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Thread: Basement Sewing Rooms

  1. #1
    Super Member jillaine's Avatar
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    Basement Sewing Rooms

    I recently moved my sewing room into the basement-- it's a "walkout" basement-- or at least half of it is (our rented house is on a hill), but it's damp down here, especially during our humid summers. I've got a dehumidifier going, but I'm not sure it's enough; still feels awfully "moist" down here. It doesn't smell mildewy or anything; it's just cold and humid. I'm worried about my fabric.

    Wondering what others have done to protect fabric and batting in similar conditions. Thanks.
    jillaine

  2. #2
    Super Member auntpiggylpn's Avatar
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    Our home is built into the side of a hill and my sewing area is also in our walkout basement. However, we don't have any problems (knock on wood) with a musty smell or humidity down there. We moved into this house in January after it had stood unoccupied for 3 years. When we did the walk thru with the realtor, there was a musty smell and it was moist enough that the peel & stick tiles on the floor had come completely loose in the lower level but the bank got 2 large (& expensive!) dehumidifiers and set them up and when we came back for the final walk thru before we put in an offer, the smell and moisture were gone. We were surprised when we came to the house after closing and found that the bank had failed to come retrieve the 2 humidifiers. Lucky us!!! We haven't had to use them again. Do you have the right size dehumidifier for your lower level? Depending on the square footage, you might need more than one.
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    A friend of ours who installs carpet said to put a moisture barrier down in a basement. It can be installed on the walls and on the floor. It is the red roofing material on a roll. It is like the black roofing roll but it is red. In Home Depot, it is right beside it. I don't know if it is the same as they use under the new floating floors. I guess I will have to find out the correct name for it the next time I go there. Anyway, I have it installed in my family room under the carpet because we are on concrete only in this room. In my basement laundry room, I bought those big rubberish tiles that connect together. They can get wet without damage. I also have a new dehumidifier that pulls 50 gallons of moisture in 24 hours. I am very pleased with it so far. I would not live without that because we installed the old kitchen cupboards down there. They are solid wood. Hope you understand what I mean.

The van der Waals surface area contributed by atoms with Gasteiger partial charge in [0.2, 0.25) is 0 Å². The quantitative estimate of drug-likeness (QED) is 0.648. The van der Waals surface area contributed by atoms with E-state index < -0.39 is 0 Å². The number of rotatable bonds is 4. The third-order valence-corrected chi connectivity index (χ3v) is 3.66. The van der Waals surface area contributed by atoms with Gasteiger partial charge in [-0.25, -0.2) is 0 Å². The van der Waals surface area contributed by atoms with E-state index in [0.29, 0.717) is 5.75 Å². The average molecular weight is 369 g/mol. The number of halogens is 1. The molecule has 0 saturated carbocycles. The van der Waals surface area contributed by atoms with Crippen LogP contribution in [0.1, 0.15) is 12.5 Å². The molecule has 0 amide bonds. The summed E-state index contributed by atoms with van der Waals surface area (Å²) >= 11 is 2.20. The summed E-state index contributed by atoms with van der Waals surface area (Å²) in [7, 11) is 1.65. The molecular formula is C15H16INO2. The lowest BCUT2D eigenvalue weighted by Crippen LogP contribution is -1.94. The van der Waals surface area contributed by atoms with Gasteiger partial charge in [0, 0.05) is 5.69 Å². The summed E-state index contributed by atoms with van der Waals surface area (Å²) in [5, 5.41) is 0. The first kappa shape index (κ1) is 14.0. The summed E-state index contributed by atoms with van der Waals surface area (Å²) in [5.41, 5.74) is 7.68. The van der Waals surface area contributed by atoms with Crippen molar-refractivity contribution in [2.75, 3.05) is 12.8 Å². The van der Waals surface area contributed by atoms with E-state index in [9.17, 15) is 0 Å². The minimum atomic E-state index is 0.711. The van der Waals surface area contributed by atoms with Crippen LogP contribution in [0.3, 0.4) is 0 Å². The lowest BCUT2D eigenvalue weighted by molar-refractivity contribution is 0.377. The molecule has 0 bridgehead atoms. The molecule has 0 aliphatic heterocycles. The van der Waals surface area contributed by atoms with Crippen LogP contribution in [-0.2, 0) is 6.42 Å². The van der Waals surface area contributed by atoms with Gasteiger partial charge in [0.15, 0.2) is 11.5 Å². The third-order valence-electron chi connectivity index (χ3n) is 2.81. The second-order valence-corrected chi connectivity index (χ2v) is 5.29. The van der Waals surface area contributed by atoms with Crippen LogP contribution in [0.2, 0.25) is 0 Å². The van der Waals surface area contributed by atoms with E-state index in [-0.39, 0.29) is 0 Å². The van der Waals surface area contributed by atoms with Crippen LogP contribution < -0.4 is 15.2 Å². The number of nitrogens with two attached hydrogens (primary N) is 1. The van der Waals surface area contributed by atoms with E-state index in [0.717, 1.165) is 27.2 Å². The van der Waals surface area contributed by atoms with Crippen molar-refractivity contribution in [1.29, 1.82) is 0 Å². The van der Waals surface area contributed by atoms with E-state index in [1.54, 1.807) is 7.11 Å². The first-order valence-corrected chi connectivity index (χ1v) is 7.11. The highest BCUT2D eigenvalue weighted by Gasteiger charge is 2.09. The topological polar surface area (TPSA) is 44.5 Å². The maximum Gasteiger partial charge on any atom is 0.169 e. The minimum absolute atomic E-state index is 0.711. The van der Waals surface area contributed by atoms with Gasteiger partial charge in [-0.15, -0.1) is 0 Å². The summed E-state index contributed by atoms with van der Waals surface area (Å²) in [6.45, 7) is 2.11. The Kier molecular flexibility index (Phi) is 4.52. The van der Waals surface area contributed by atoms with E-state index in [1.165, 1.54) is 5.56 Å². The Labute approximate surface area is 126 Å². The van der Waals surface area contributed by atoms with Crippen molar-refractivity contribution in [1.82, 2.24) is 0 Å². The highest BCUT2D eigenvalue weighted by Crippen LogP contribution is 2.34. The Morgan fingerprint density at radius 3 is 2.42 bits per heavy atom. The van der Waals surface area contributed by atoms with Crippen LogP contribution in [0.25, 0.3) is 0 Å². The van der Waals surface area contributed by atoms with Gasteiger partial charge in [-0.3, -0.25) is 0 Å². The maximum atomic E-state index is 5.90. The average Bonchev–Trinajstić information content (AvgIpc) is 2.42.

4. #4
    Super Member jillaine's Avatar
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    ragamuffin, thanks for the information; pulling up our existing wall-to-wall carpeting is not an option, unfortunately, though the moisture barrier material certainly good to know about should we ever be in a position to replace the carpeting.

    auntpiggylpn, i think you're right-- we need a second (and better) humidifier. it-- the moisture and the smell-- seems to get worse with each passing day we proceed into summer. Of course, it's been raining a LOT this week...
    jillaine

  5. #5
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    Yes, you have had a rainy week! Same here. I think, since you are in a rented property, your only option is going to be a second/bigger dehumidifier. Just one of the realities of east coast living. But I'd love a walkout basement!

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    Also a fan would be good, just having air movement & circulation helps! I know from experience!! : )

  7. #7
    Senior Member ladydukes's Avatar
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    Our house in WA state that we are selling to move back to TX is ICF construction (layer of foam, 10 inches of concrete, then another layer of foam). It is extremely well insulated because of the construction. Our walkout basement is covered with windows and a patio door on the backside and in the side of the hill in the front side. Our house overlooks the Yakima River and mountains, so that's the view from my sewing room The basement temperature stays the same cool year-round, and we have absolutely no humidity problems. My recommendation to anyone who may be planning to build a new house is to consider ICF construction. Our house is 3,314 sq ft (half upper level, half basement level). The entire back side of the house is windows and patio doors, yet our heat/air bill is extremely reasonable.

  8. #8
    Super Member JoyjoyMarie's Avatar
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    We live in humid Delaware, but I love my unfinished basement quilting room. I have a couple larger windows with window wells and lots of flourescent lites. No walls so it feels spacious. I use a dehumidifier in the summer to keep things dry and it does the trick. It's too cool for hubby, so I consider it my "menopausal woman cave". I can leave it a mess or clean it up at will, and I have lots of space to spread out. If we ever finish out the basement, I appreciate the tips about the moisture barriers. Happy quilting!